LONDON: Saudi Arabia believes the need to protect children threatened by armed conflicts worldwide is a responsibility shared by all in the international community, the Kingdom’s permanent representative to the UN said on Monday.
Abdallah Al-Mouallimi said his country has joined many international frameworks that aim to address this issue, as he called for concerted, collective efforts to confront its causes and repercussions.
Speaking during a virtual session of the UN Security Council, titled Children and Armed Conflict, the Saudi ambassador said: “Protecting children in armed conflicts is of paramount importance to the concept of peace building, and to creating balanced generations that can build a more stable and prosperous future for countries affected by conflicts.”
The international community must deal with children affected by armed conflict with great care, he added, in ways that can create a new reality for them in which the cycle of violence is broken, the negative effects on the young of wars are addressed, and steps can taken to prevent the creation of an environment that becomes an incubator for extremism or violence.
Al-Mouallimi said the Kingdom welcomes the recent report by UN Secretary-General Antonio Guterres on children and armed conflict, which affirmed the commitment of the Arab coalition in Yemen to protecting children and the important steps it is taking to enhance this protection in accordance with international references. The envoy added that the report reflects the fact that the efforts of the coalition to achieve this can serve as model for the protection of children by similar coalitions in other conflict zones.
“The results of the secretary-general’s report, despite reservations about the number of incidents attributed to the coalition, prove the invalidity of the malicious claims made by some parties in an attempt to distort the true image of the coalition for political purposes that have nothing to do with the protection of children, but aim only to use lies to create a virtual reality that diverts attention from the real and constructive role of the coalition in Yemen,” Al-Mouallimi said.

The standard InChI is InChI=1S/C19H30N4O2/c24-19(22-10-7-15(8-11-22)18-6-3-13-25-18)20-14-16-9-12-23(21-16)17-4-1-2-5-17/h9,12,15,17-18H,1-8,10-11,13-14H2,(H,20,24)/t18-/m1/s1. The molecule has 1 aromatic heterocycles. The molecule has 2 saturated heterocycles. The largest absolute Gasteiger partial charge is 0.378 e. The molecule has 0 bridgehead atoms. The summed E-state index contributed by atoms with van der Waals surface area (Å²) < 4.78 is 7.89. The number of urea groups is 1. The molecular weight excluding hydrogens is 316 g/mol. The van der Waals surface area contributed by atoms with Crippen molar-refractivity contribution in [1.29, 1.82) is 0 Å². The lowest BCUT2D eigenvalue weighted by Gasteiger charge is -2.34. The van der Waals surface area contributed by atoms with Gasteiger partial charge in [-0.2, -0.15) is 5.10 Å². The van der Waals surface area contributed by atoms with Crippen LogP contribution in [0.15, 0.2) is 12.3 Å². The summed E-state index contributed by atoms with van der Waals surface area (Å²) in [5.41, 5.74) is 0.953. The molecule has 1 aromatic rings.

He reiterated the Kingdom’s support of the mandate for Virginia Gamba, the UN’s special representative for children and armed conflict, and her positive role in protecting children worldwide.
“We look forward to continued constructive cooperation between her and the coalition to develop mechanisms to protect children in the armed conflict in Yemen,” he added.
Al-Mouallimi also said the secretary-general’s report “once again demonstrated the destructive role of the Iranian-backed Houthis in Yemen, as it proves, among much other evidence, this militia’s unwillingness to end the conflict, and its perpetration of horrific crimes against Yemenis and their children.”
The envoy added that the rejection by the Houthis of peace initiatives and the escalation of attacks against civilians, most recently in Marib, is evidence of their hostile ideology and ambitions for power with no regard for the effects their coup against the legitimate Yemeni government is having on the people of the country, the draining of national resources, or the chaos, hunger and disease it has caused among the population.
He said it also illustrates the negative role of Iran in the region as it seeks to impose its expansionist policies with no concern for the devastating consequences on the peoples of the countries in which it has intervened.
Al-Mouallimi called on the Security Council and the international community to take all necessary action to compel the Houthis to choose the path of peace in support of UN efforts to find a political solution that will spare the Yemeni people, and children in particular, more suffering.
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